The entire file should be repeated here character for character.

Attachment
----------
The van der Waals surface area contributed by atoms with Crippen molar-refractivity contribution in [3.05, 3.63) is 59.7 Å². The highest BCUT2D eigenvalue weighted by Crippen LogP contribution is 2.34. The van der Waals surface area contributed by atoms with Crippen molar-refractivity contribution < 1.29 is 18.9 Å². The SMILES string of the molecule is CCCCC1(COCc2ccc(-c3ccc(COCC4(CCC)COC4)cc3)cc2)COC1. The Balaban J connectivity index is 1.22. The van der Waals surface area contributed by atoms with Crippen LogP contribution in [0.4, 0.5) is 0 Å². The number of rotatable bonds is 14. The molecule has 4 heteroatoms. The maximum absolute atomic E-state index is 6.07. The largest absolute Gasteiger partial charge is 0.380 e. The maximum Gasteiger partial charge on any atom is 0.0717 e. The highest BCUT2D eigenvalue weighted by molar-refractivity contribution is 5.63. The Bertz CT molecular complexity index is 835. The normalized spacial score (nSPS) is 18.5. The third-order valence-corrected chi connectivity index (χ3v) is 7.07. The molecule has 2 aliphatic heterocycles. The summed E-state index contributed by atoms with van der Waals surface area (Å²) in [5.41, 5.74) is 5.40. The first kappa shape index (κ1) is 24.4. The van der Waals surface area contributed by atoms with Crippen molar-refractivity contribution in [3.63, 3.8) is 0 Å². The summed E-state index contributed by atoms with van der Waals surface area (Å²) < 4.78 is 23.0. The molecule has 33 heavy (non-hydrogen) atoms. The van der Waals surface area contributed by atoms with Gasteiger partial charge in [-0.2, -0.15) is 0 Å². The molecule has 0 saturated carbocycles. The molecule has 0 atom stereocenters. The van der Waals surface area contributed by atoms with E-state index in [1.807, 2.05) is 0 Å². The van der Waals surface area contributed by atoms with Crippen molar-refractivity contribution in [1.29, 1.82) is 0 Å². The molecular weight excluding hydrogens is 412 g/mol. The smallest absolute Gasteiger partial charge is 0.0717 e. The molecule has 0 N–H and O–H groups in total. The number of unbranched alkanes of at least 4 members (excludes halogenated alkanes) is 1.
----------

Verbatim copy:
The van der Waals surface area contributed by atoms with Crippen molar-refractivity contribution in [3.05, 3.63) is 59.7 Å². The highest BCUT2D eigenvalue weighted by Crippen LogP contribution is 2.34. The van der Waals surface area contributed by atoms with Crippen molar-refractivity contribution < 1.29 is 18.9 Å². The SMILES string of the molecule is CCCCC1(COCc2ccc(-c3ccc(COCC4(CCC)COC4)cc3)cc2)COC1. The Balaban J connectivity index is 1.22. The van der Waals surface area contributed by atoms with Crippen LogP contribution in [0.4, 0.5) is 0 Å². The number of rotatable bonds is 14. The molecule has 4 heteroatoms. The maximum absolute atomic E-state index is 6.07. The largest absolute Gasteiger partial charge is 0.380 e. The maximum Gasteiger partial charge on any atom is 0.0717 e. The highest BCUT2D eigenvalue weighted by molar-refractivity contribution is 5.63. The Bertz CT molecular complexity index is 835. The normalized spacial score (nSPS) is 18.5. The third-order valence-corrected chi connectivity index (χ3v) is 7.07. The molecule has 2 aliphatic heterocycles. The summed E-state index contributed by atoms with van der Waals surface area (Å²) in [5.41, 5.74) is 5.40. The first kappa shape index (κ1) is 24.4. The van der Waals surface area contributed by atoms with Crippen molar-refractivity contribution in [3.63, 3.8) is 0 Å². The summed E-state index contributed by atoms with van der Waals surface area (Å²) < 4.78 is 23.0. The molecule has 33 heavy (non-hydrogen) atoms. The van der Waals surface area contributed by atoms with Gasteiger partial charge in [-0.2, -0.15) is 0 Å². The molecule has 0 saturated carbocycles. The molecule has 0 atom stereocenters. The van der Waals surface area contributed by atoms with E-state index in [1.807, 2.05) is 0 Å². The van der Waals surface area contributed by atoms with Crippen molar-refractivity contribution in [1.29, 1.82) is 0 Å². The molecular weight excluding hydrogens is 412 g/mol. The smallest absolute Gasteiger partial charge is 0.0717 e. The molecule has 0 N–H and O–H groups in total. The number of unbranched alkanes of at least 4 members (excludes halogenated alkanes) is 1.